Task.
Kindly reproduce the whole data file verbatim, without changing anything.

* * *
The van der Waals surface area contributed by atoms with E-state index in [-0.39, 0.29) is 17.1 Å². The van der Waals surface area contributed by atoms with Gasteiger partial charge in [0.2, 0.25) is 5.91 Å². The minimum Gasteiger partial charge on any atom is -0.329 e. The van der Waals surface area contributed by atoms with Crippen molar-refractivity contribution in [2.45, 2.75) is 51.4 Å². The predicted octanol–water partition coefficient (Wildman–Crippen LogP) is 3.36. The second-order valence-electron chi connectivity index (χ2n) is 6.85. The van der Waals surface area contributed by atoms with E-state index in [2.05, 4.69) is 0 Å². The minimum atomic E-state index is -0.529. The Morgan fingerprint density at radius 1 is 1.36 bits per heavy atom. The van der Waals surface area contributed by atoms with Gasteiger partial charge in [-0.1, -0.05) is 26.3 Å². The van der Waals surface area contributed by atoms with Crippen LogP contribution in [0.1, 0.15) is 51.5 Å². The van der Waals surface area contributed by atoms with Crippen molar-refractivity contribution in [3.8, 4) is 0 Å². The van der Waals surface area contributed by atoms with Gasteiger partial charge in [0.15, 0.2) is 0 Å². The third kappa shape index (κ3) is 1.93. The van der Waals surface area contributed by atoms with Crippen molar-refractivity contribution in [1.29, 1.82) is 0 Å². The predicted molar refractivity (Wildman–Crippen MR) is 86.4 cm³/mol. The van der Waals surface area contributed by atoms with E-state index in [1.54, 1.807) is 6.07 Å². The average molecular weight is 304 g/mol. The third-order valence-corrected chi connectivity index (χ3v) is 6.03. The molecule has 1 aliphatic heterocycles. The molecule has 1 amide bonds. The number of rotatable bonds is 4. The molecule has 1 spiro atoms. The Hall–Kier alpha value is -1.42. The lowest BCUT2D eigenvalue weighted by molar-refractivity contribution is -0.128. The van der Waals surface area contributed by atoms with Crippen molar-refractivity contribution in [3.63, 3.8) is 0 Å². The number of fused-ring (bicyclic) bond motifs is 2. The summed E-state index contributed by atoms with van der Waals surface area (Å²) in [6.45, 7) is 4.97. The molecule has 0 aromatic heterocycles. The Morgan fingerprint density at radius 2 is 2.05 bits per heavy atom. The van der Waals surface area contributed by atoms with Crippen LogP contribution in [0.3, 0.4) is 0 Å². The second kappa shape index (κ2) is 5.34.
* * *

The van der Waals surface area contributed by atoms with E-state index in [-0.39, 0.29) is 17.1 Å². The van der Waals surface area contributed by atoms with Gasteiger partial charge in [0.2, 0.25) is 5.91 Å². The minimum Gasteiger partial charge on any atom is -0.329 e. The van der Waals surface area contributed by atoms with Crippen molar-refractivity contribution in [2.45, 2.75) is 51.4 Å². The predicted octanol–water partition coefficient (Wildman–Crippen LogP) is 3.36. The second-order valence-electron chi connectivity index (χ2n) is 6.85. The van der Waals surface area contributed by atoms with E-state index in [2.05, 4.69) is 0 Å². The minimum atomic E-state index is -0.529. The Morgan fingerprint density at radius 1 is 1.36 bits per heavy atom. The van der Waals surface area contributed by atoms with Gasteiger partial charge in [-0.1, -0.05) is 26.3 Å². The van der Waals surface area contributed by atoms with Crippen LogP contribution in [0.1, 0.15) is 51.5 Å². The van der Waals surface area contributed by atoms with Crippen molar-refractivity contribution in [3.8, 4) is 0 Å². The van der Waals surface area contributed by atoms with Gasteiger partial charge in [0.15, 0.2) is 0 Å². The third kappa shape index (κ3) is 1.93. The van der Waals surface area contributed by atoms with Crippen molar-refractivity contribution in [1.29, 1.82) is 0 Å². The predicted molar refractivity (Wildman–Crippen MR) is 86.4 cm³/mol. The van der Waals surface area contributed by atoms with E-state index in [1.54, 1.807) is 6.07 Å². The average molecular weight is 304 g/mol. The third-order valence-corrected chi connectivity index (χ3v) is 6.03. The molecule has 1 aliphatic heterocycles. The molecule has 1 amide bonds. The number of rotatable bonds is 4. The molecule has 1 spiro atoms. The Hall–Kier alpha value is -1.42. The lowest BCUT2D eigenvalue weighted by molar-refractivity contribution is -0.128. The van der Waals surface area contributed by atoms with Crippen molar-refractivity contribution in [3.63, 3.8) is 0 Å². The number of fused-ring (bicyclic) bond motifs is 2. The summed E-state index contributed by atoms with van der Waals surface area (Å²) in [6.45, 7) is 4.97. The molecule has 0 aromatic heterocycles. The Morgan fingerprint density at radius 2 is 2.05 bits per heavy atom. The van der Waals surface area contributed by atoms with Crippen LogP contribution in [0.3, 0.4) is 0 Å². The second kappa shape index (κ2) is 5.34.